A fellow blogger brought this up. Why do we repeat ourselves so much? Their concern was with repetitive thoughts. Why do we spend so much of our lives thinking the same thing over and over again? My answer was that I didn't know but that it wasn't just thoughts. We repeat ourselves in time - we often have the same breakfast every day, for example. We also repeat ourselves in space - for example, we take care to arrange our living spaces to be broadly the same as everyone else's. These repetitions are very important to us.
I once suggested carpeting our living room with AstroTurf, painting landscape murals on the walls and painting the ceiling blue. We could furnish the room with garden furniture, I suggested. Nobody I suggested it to liked the idea - it was, quite simply, 'not done'.
It's the same in the arts. Did Bach write one Prelude and Fugue? No. He wrote hundreds of them. Did Agatha Christie write one whodunnit then follow it up with a Mills and Boone? No. Did Picasso paint one blue picture and move on? No. He painted them by the barrowload. Of course, once you've done something once you might want to do it again to improve and develop whatever it is you've done but nevertheless there comes a point when it's time to move on.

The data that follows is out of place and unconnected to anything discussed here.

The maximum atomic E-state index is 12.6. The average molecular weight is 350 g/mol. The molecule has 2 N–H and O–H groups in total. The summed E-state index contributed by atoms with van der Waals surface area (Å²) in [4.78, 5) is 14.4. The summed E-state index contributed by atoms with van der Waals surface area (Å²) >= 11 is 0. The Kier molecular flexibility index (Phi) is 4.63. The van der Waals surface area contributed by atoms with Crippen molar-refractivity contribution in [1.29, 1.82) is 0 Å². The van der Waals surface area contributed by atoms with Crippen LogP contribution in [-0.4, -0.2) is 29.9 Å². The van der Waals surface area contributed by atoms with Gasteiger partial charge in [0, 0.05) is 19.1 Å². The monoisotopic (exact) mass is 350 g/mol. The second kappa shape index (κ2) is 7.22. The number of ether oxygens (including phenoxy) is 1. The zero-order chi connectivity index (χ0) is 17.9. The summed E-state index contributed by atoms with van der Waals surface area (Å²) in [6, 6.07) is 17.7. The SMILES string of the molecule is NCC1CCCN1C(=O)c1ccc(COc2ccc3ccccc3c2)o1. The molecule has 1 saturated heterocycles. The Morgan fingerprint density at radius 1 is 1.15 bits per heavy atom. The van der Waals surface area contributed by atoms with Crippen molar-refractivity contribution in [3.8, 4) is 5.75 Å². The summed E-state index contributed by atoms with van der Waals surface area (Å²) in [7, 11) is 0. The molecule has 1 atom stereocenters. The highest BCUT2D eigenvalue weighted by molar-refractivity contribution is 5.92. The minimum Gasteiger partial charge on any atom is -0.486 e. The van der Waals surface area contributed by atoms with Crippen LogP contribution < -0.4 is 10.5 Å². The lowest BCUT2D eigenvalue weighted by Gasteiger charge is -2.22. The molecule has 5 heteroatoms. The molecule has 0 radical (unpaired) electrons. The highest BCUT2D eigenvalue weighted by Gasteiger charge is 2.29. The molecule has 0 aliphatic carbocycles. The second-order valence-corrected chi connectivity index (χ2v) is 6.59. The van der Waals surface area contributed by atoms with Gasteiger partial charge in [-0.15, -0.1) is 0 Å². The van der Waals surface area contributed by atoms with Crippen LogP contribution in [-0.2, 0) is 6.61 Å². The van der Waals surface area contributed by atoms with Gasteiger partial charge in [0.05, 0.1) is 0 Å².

In the arts, it's even often said that 'form is repetition'. The composer John Cage had the right idea, using chance and indeterminacy to sidestep repetition. However, not content with doing it once, he did it over and over again.
To return to interior design. I quite like the idea of sleeping in a large tent pitched in another AstroTurfed room lined bookshelves (for when I feel like reading in bed). A hi-fi in the room could play recordings of ambient sounds from outside: birdsong, bleating sheep and so on. I could perhaps choose my location from a selection of ambient recordings. Before you ask, I could turn the spare bedroom into a 'dressing room' where we could keep our clothes.
I'll never get round to it. Like everyone else I'm too busy leading a repetitive life. We all repeat ourselves. We even invent timetables to make sure that we do. In fact, I wonder if we're capable of doing otherwise? If not, are we as free as we think we are?
What sort of things would you do if you decided to reduce repetition to a minimum?
While you're thinking about that, it's ten to eleven here. Time to put the kettle on...